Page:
6 points, one stone: how low-impact development (LID) can help achieve LEED certification
Projects are going to see an increase in LID utilization in the near future.
If you’re not familiar with low-impact development (LID), you may want to keep reading before building your next facility or warehouse. Thanks to recent changes in LEED requirements, we’re going to see an increase in projects utilizing LID in the near future.
What exactly is low-impact development? How can you make the most of LID and maximize it when applying for LEED certification? Let’s unpack what it means for your next project.
What is low-impact development?
According to the EPA, "the term low impact development (LID) refers to systems and practices that use or mimic natural processes that result in the infiltration, evapotranspiration or use of stormwater in order to protect water quality and associated aquatic habitat."
In other words, it’s a way to manage stormwater runoff by using the natural environment. The goal is to engineer stormwater management into your site design while conserving natural areas and minimizing the development impact on hydrology.
For more than a decade, Section 438 of the Energy Independence and Security Act of 2007 has required all federal government facilities to incorporate LID. Now, LEED v4 is placing a greater emphasis on LID and requiring it to meet certain credits.
Earning 6 LEED points with low-impact development
Designing low-impact development into your site can earn you up to six points towards LEED certification. Let’s look at the credits in question and how to maximize them.
Rainwater management credit (2 to 3 points)
Under LEED v4, any site must store, without discharge, the entire volume of stormwater runoff for the "95% rainfall event" to meet the rainwater management credit. That means you will likely need bioretention basin(s) on the property capable of storing that volume of water without discharging it, unless you consider more extreme measures of a green roof or cisterns for the equivalent volume.
The water in a bioretention basin is stored there until it is returned to the environment by evapotranspiration (when plants absorb the water and release it as vapor back into the atmosphere)or infiltration (the process by which water enters the soil and recharges streams, lakes, rivers and underground aquifers).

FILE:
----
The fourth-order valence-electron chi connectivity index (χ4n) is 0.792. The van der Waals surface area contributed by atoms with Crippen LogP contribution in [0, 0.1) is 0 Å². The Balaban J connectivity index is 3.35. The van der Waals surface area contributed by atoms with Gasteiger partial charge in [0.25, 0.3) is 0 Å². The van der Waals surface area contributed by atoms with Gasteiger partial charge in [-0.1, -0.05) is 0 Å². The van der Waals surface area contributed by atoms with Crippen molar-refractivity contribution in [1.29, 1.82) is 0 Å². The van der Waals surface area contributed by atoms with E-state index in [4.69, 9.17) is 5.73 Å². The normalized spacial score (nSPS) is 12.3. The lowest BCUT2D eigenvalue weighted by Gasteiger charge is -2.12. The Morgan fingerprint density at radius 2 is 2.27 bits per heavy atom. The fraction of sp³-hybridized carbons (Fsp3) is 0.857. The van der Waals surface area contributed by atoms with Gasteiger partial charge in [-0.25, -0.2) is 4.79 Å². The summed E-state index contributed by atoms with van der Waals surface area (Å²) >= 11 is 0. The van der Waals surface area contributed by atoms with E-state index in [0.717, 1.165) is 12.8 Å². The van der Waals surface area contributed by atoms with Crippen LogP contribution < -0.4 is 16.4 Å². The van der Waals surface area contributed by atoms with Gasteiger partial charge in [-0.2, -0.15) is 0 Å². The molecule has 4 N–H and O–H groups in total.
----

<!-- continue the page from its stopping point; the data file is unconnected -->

The "95% rainfall event" number is calculated upon 30 years worth of rainfall data. Of course, this varies greatly by location, especially because how it rains looks different in different places.
For example, it rains more often in Washington State than it does in Florida. However, Washington’s 95% rainfall total is significantly smaller, because when it does rain in Florida, it rains hard. Fewer but more powerful storms skews a location’s "95% rainfall" number higher, because it has a smaller data set of total rain events.
Here’s an example of one-year rainfall totals for four different cities compared to their respective 95% and 98% rainfall event totals as well as the average number of rainfall days per year over a 30-year period:
As you can see, there isn’t a predictable pattern because of the variation. My point: You can’t automatically assume the size of the bioretention basin you will need. An experienced partner can help you calculate the proper basin according to your needs and incorporate it into your site design.
Protect and restore habitat credit (2 points)
To earn this credit, you must preserve a certain area of the site in its natural state or engineer an area to match the natural state.
According to USGBC, you must "have in place native or adapted vegetation covering a minimum of 25% of the total site area (excluding the building footprint) or 5% of the total site area (including the building footprint), whichever is greater."
If you create a bioretention basin on-site, be sure to re-plant similar vegetation to qualify for the protect and restore habitat credit. You’ll get the best of both worlds.
Open space credit (1 point)
Finally, you can turn your bioretention basin into an area that people can enjoy – and qualify for the open space credit.
Rather than fence off this area, make it accessible to people with a sidewalk. You can create a nice space where employees can take a walk, appreciate nature and enjoy their lunch break – and you’ll earn a point towards LEED certification.
Do you have specific questions about low-impact development? Wondering how to maximize LEED certification for your next project? Comment below or email me at email@example.com.
Original content can be found at stellarfoodforthought.net.